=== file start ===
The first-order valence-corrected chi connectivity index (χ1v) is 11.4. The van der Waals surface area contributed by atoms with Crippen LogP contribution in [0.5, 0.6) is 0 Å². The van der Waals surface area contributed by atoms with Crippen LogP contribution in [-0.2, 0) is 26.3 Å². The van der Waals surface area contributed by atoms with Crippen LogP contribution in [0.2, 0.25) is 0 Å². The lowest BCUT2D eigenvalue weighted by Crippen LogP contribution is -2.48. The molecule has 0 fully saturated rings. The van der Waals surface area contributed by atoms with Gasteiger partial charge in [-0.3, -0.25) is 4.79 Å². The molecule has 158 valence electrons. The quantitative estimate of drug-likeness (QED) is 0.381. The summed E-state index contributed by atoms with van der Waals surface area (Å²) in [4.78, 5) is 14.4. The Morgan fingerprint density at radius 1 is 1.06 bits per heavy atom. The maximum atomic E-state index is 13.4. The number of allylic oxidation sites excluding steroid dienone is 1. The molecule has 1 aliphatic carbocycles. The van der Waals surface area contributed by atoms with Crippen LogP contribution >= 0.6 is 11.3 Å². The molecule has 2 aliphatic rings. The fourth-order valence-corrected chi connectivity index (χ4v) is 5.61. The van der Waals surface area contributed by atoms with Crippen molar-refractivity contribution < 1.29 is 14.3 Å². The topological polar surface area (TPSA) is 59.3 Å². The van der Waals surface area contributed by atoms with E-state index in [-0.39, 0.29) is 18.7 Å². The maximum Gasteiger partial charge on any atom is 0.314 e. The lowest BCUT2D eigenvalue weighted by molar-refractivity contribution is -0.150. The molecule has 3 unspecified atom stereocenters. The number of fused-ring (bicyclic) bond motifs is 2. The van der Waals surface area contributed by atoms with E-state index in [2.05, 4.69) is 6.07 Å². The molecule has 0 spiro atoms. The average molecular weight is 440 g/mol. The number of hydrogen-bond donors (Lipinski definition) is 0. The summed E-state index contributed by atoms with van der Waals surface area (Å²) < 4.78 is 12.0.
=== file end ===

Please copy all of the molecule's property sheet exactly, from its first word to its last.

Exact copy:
The first-order valence-corrected chi connectivity index (χ1v) is 11.4. The van der Waals surface area contributed by atoms with Crippen LogP contribution in [0.5, 0.6) is 0 Å². The van der Waals surface area contributed by atoms with Crippen LogP contribution in [-0.2, 0) is 26.3 Å². The van der Waals surface area contributed by atoms with Crippen LogP contribution in [0.2, 0.25) is 0 Å². The lowest BCUT2D eigenvalue weighted by Crippen LogP contribution is -2.48. The molecule has 0 fully saturated rings. The van der Waals surface area contributed by atoms with Gasteiger partial charge in [-0.3, -0.25) is 4.79 Å². The molecule has 158 valence electrons. The quantitative estimate of drug-likeness (QED) is 0.381. The summed E-state index contributed by atoms with van der Waals surface area (Å²) in [4.78, 5) is 14.4. The Morgan fingerprint density at radius 1 is 1.06 bits per heavy atom. The maximum atomic E-state index is 13.4. The number of allylic oxidation sites excluding steroid dienone is 1. The molecule has 1 aliphatic carbocycles. The van der Waals surface area contributed by atoms with Crippen LogP contribution >= 0.6 is 11.3 Å². The molecule has 2 aliphatic rings. The fourth-order valence-corrected chi connectivity index (χ4v) is 5.61. The van der Waals surface area contributed by atoms with Crippen molar-refractivity contribution < 1.29 is 14.3 Å². The topological polar surface area (TPSA) is 59.3 Å². The van der Waals surface area contributed by atoms with E-state index in [-0.39, 0.29) is 18.7 Å². The maximum Gasteiger partial charge on any atom is 0.314 e. The lowest BCUT2D eigenvalue weighted by molar-refractivity contribution is -0.150. The molecule has 3 unspecified atom stereocenters. The number of fused-ring (bicyclic) bond motifs is 2. The van der Waals surface area contributed by atoms with E-state index in [2.05, 4.69) is 6.07 Å². The molecule has 0 spiro atoms. The average molecular weight is 440 g/mol. The number of hydrogen-bond donors (Lipinski definition) is 0. The summed E-state index contributed by atoms with van der Waals surface area (Å²) < 4.78 is 12.0.